Eight Podcasts for Kids Craving Scary Stories | Kidcasts
Posted 9/10/20, 8:50 PM
by Anne Bensfield
Aug 27, 2020 | Filed in News & Features
If you need help finding the podcasts email Mrs. Kufahl at firstname.lastname@example.org. Mrs. Kufahl has not personally listened to these podcasts.
Horror fans of “Goosebumps” by R.L. Stine, The Last Kids on Earth by Max Brallier, or Scary Stories to Tell in the Dark by Alvin Schwartz: Look no further for more bone-chilling tales. This playlist of scary stories, from very friendly to spectacularly spooky, will appeal to a range of tween and teen patrons.
What makes a satisfying scary story, and why are podcasts an ideal format? Podcasts let imaginations run wild, with intense music and stirring sound effects ratcheting up the fright factor. You can listen while walking through a cemetery or somewhere grim and ghastly and be completely immersed.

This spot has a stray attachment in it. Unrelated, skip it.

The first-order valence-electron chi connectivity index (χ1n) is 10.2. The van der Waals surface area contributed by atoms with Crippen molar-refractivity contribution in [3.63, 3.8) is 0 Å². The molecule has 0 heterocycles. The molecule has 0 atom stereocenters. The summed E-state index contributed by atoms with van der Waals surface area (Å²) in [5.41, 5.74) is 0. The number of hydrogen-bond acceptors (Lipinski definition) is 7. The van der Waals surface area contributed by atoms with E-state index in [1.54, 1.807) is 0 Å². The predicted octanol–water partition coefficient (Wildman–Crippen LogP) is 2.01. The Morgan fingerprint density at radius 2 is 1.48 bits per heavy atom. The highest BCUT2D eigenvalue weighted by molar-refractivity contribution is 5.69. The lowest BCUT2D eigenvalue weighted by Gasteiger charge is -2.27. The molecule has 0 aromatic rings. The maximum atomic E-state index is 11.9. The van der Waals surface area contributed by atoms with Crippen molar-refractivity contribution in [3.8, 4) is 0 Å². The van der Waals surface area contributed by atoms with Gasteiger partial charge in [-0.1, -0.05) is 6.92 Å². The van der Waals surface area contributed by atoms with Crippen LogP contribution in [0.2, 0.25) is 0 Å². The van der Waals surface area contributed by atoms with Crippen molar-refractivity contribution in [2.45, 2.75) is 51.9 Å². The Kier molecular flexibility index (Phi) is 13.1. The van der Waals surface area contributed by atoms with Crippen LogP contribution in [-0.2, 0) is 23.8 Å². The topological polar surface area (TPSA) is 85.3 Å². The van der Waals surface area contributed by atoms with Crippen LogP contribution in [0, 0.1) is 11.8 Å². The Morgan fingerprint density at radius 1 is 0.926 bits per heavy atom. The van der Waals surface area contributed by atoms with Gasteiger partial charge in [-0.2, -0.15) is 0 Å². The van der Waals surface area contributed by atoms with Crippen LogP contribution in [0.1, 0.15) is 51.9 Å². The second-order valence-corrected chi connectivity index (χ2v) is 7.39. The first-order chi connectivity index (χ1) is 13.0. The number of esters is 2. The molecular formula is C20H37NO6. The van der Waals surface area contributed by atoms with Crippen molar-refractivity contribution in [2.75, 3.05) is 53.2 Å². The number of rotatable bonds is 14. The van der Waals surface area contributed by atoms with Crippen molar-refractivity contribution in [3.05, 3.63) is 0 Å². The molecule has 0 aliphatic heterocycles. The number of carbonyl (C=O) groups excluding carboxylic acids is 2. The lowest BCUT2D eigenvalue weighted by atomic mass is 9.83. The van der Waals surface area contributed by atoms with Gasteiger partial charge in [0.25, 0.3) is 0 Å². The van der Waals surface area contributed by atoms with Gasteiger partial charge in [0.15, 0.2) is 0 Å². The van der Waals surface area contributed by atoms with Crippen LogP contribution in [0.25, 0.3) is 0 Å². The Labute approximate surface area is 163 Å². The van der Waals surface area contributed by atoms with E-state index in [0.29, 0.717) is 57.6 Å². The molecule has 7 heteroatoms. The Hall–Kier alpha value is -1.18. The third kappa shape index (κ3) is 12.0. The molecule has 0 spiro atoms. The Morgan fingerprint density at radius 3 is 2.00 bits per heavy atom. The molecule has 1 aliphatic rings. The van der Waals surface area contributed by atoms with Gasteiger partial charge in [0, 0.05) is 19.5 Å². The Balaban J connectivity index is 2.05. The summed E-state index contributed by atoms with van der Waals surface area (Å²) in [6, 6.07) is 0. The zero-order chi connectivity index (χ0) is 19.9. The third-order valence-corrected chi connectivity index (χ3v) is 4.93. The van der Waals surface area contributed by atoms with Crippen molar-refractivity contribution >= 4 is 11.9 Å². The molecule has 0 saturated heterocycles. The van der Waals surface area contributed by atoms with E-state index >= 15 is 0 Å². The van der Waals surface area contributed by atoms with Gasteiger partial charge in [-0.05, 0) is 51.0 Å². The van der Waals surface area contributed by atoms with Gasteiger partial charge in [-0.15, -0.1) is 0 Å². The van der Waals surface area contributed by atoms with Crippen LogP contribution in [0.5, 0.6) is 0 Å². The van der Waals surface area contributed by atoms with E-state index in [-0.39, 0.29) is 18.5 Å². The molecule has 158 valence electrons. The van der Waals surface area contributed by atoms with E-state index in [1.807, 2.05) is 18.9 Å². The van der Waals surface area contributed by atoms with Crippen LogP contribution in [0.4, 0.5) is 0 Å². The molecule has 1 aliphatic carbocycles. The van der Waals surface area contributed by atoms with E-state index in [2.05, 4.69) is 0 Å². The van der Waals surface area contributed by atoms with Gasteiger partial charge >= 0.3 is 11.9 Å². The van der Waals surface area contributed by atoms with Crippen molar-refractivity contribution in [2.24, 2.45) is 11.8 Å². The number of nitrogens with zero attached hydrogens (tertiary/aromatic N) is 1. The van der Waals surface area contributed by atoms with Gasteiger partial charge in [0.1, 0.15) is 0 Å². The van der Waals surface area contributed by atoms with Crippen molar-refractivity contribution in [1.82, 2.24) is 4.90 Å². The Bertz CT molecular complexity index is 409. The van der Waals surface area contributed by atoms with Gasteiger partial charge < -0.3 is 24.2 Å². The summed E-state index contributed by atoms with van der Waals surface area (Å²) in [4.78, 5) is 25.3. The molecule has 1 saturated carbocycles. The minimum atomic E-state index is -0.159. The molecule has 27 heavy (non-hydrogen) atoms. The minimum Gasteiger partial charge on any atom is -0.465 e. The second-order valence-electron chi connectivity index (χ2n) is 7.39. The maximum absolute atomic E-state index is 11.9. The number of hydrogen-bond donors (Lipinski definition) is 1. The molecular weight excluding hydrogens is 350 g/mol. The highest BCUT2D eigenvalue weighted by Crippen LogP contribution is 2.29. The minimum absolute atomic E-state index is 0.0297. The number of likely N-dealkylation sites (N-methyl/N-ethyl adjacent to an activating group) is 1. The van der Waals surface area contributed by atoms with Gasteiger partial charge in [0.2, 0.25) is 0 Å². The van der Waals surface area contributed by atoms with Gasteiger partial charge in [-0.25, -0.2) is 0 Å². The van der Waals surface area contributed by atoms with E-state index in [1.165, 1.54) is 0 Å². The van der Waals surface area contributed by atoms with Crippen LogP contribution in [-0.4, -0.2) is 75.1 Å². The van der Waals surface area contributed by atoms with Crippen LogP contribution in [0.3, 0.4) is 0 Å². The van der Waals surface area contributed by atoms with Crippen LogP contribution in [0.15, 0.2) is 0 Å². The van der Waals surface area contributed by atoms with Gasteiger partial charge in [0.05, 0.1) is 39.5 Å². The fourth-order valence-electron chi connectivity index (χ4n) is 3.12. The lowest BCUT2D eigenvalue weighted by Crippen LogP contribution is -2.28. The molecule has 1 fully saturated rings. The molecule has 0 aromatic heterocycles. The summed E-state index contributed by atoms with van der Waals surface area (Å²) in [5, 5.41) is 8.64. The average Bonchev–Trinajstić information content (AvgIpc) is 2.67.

Audio is also a superb medium to learn how to tell a scary story by tuning into narrators’ inflections, pauses, and distinct character voices. Listening digitally allows you to stop and start the story until you have it down. Once you’ve rehearsed, why not share one of these tales in your own backyard or at a park under the stars? It’s is a stellar way to practice performance skills, whether the tale is about a haunted house, sea monsters, dark fairytales, or other creepy things featured on our playlist.
Girl Tales “The Princess and the Musicians of Maple Street”
Ages 8-12—Girl Tales’s executive producer/host Rebecca Cunningham and her diverse team create episodes that are a twist on feminist fairy tales for a new generation. In this particular tale blazer, protagonists Kitty, Birdie, and Turtle are preparing for the battle of the bands and need a rehearsal space. They start practicing in an abandoned mansion, but soon realize that the space is haunted. Things get slightly spooky when Cunningham challenges listeners to make their own spooky voice; otherwise, it's a gentle tale. One kid interviewer, Abby, takes the reins and interviews story author Amy Gijsbers van Wijk about the gratifying tale.
Grimm, Grimmer, Grimmest “The Glass Coffin”